In a couple of weeks, Sasha will officially turn 2 years old, and when that happens, an important if annoying era will come to an end. I’m speaking, of course, of the frustratingly precise way in which we parents always answer the question, “How old is your child?”
Why is it frustrating? Because the question is most often asked by another parent who wants to compare, even if only implicitly, their kid’s development with yours. Is their 13-month-old taller than your 14-month-old? Can their 7-week-old hold her head up better than your 6-week-old?
For new or non-parents, this is how precise children’s ages are supposed to be:
• In the first 48 hours, you must say exactly how many hours old the child is.
• Days 2–10: Measure by the day.
• Day 11 through Week 13: Age is measured by the week; half-weeks are acceptable up through week 4, but after that it’s unseemly to do so.
• Week 13 through 11 months: Finally, your child is aging by the month! You may be tempted, however, to say things like “Oh, she’s 6 and a half months old,” but please don’t. No one cares.
• Month 11 through Month 13: Your child is one year old. God, isn’t that easy to say?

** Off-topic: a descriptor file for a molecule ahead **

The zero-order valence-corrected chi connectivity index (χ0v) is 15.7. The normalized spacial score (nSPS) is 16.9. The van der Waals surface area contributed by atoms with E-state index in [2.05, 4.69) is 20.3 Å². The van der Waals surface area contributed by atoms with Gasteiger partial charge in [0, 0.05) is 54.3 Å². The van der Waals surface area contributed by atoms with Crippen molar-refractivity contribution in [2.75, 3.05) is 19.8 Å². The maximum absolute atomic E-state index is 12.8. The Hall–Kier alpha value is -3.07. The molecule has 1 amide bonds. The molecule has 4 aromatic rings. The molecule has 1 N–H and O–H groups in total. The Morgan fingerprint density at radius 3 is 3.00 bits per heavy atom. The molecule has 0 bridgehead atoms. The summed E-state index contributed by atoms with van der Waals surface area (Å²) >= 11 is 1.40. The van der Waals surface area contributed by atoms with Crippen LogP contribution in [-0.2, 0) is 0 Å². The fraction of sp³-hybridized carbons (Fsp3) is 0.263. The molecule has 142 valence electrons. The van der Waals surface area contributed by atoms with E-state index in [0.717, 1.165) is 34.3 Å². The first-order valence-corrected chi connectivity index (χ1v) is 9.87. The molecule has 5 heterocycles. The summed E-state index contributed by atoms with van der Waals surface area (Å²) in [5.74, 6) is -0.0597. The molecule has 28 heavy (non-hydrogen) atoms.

• Month 13 through Month 18: Count the months, but take pleasure, eventually, in saying your kid is “A year and half.” Feels nice, doesn’t it? So general, so imprecise—so grand-sounding, almost. Don’t get used to it.
• Month 18 to 2 years: This is the most frustrating time. Your kid is no longer “a year and a half,” and counting the months seems ridiculous now, an anal-retentive imposition. And yet you kind of have to; 20 months is not the same as 22. But thankfully, as you get closer to 2, you can just say (as I do), “She’s almost 2.” Who cares how close to 2? No one.
• Two years and up: At last, you can count by half years! Kids are 2 until they’re 2 and a half; then they’re 3. And so on. Around 9 or 10, if I remember correctly, even the half-years cease to matter. And then, one day in the distant future, they’re adults! And that’s when you begin counting how many years you yourself have left, making sure you take advantage of every year, month, week, day and hour. That is, if you don’t have Alzheimer’s.